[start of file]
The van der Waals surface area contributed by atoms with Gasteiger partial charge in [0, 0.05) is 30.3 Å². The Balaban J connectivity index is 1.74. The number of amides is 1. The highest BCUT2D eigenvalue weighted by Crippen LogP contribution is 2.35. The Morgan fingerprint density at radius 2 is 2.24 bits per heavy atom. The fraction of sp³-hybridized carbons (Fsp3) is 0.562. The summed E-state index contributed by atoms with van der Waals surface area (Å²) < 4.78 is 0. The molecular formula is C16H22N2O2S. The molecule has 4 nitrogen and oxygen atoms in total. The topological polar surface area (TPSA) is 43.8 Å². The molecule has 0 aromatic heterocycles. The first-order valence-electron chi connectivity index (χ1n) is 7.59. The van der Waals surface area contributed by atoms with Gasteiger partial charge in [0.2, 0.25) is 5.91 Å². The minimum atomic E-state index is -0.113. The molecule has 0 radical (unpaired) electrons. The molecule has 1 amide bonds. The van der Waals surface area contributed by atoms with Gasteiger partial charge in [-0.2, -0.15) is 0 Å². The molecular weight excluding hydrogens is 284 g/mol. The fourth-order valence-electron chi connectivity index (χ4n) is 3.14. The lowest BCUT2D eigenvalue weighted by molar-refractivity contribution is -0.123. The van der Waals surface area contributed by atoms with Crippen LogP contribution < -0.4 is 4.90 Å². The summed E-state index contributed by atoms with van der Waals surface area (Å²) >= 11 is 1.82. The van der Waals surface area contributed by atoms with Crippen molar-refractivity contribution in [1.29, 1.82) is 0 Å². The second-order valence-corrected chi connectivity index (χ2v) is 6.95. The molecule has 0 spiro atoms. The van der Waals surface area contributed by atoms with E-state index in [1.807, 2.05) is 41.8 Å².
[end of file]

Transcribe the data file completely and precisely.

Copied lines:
The van der Waals surface area contributed by atoms with Gasteiger partial charge in [0, 0.05) is 30.3 Å². The Balaban J connectivity index is 1.74. The number of amides is 1. The highest BCUT2D eigenvalue weighted by Crippen LogP contribution is 2.35. The Morgan fingerprint density at radius 2 is 2.24 bits per heavy atom. The fraction of sp³-hybridized carbons (Fsp3) is 0.562. The summed E-state index contributed by atoms with van der Waals surface area (Å²) < 4.78 is 0. The molecular formula is C16H22N2O2S. The molecule has 4 nitrogen and oxygen atoms in total. The topological polar surface area (TPSA) is 43.8 Å². The molecule has 0 aromatic heterocycles. The first-order valence-electron chi connectivity index (χ1n) is 7.59. The van der Waals surface area contributed by atoms with Gasteiger partial charge in [0.2, 0.25) is 5.91 Å². The minimum atomic E-state index is -0.113. The molecule has 0 radical (unpaired) electrons. The molecule has 1 amide bonds. The van der Waals surface area contributed by atoms with Gasteiger partial charge in [-0.2, -0.15) is 0 Å². The molecular weight excluding hydrogens is 284 g/mol. The fourth-order valence-electron chi connectivity index (χ4n) is 3.14. The lowest BCUT2D eigenvalue weighted by molar-refractivity contribution is -0.123. The van der Waals surface area contributed by atoms with Crippen LogP contribution < -0.4 is 4.90 Å². The summed E-state index contributed by atoms with van der Waals surface area (Å²) >= 11 is 1.82. The van der Waals surface area contributed by atoms with Crippen molar-refractivity contribution in [1.29, 1.82) is 0 Å². The second-order valence-corrected chi connectivity index (χ2v) is 6.95. The molecule has 0 spiro atoms. The van der Waals surface area contributed by atoms with E-state index in [1.807, 2.05) is 41.8 Å².